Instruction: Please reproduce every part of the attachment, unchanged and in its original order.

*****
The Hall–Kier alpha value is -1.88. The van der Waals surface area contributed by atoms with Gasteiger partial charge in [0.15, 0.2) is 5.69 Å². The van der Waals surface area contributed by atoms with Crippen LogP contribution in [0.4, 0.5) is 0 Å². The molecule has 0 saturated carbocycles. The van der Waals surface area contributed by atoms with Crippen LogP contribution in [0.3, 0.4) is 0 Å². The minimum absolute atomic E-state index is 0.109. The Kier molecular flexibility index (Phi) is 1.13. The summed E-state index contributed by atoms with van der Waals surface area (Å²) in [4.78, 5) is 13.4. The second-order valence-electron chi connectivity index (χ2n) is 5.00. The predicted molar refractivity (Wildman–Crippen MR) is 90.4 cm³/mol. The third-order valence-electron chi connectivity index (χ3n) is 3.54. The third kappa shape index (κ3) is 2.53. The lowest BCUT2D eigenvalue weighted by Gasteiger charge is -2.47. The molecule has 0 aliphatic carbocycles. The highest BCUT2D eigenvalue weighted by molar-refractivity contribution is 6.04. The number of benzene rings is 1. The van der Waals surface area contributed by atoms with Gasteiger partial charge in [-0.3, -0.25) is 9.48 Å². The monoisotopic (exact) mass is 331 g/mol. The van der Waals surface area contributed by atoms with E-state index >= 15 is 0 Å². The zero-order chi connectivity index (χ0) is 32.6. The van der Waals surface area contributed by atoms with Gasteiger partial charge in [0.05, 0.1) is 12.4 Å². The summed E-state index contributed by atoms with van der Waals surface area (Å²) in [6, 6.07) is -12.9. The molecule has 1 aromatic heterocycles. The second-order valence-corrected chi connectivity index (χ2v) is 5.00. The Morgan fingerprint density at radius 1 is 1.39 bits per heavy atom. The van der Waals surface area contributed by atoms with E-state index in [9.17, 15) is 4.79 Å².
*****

The Hall–Kier alpha value is -1.88. The van der Waals surface area contributed by atoms with Gasteiger partial charge in [0.15, 0.2) is 5.69 Å². The van der Waals surface area contributed by atoms with Crippen LogP contribution in [0.4, 0.5) is 0 Å². The molecule has 0 saturated carbocycles. The van der Waals surface area contributed by atoms with Crippen LogP contribution in [0.3, 0.4) is 0 Å². The minimum absolute atomic E-state index is 0.109. The Kier molecular flexibility index (Phi) is 1.13. The summed E-state index contributed by atoms with van der Waals surface area (Å²) in [4.78, 5) is 13.4. The second-order valence-electron chi connectivity index (χ2n) is 5.00. The predicted molar refractivity (Wildman–Crippen MR) is 90.4 cm³/mol. The third-order valence-electron chi connectivity index (χ3n) is 3.54. The third kappa shape index (κ3) is 2.53. The lowest BCUT2D eigenvalue weighted by Gasteiger charge is -2.47. The molecule has 0 aliphatic carbocycles. The highest BCUT2D eigenvalue weighted by molar-refractivity contribution is 6.04. The number of benzene rings is 1. The van der Waals surface area contributed by atoms with Gasteiger partial charge in [-0.3, -0.25) is 9.48 Å². The monoisotopic (exact) mass is 331 g/mol. The van der Waals surface area contributed by atoms with E-state index >= 15 is 0 Å². The zero-order chi connectivity index (χ0) is 32.6. The van der Waals surface area contributed by atoms with Gasteiger partial charge in [0.05, 0.1) is 12.4 Å². The summed E-state index contributed by atoms with van der Waals surface area (Å²) in [6, 6.07) is -12.9. The molecule has 1 aromatic heterocycles. The second-order valence-corrected chi connectivity index (χ2v) is 5.00. The Morgan fingerprint density at radius 1 is 1.39 bits per heavy atom. The van der Waals surface area contributed by atoms with E-state index in [9.17, 15) is 4.79 Å².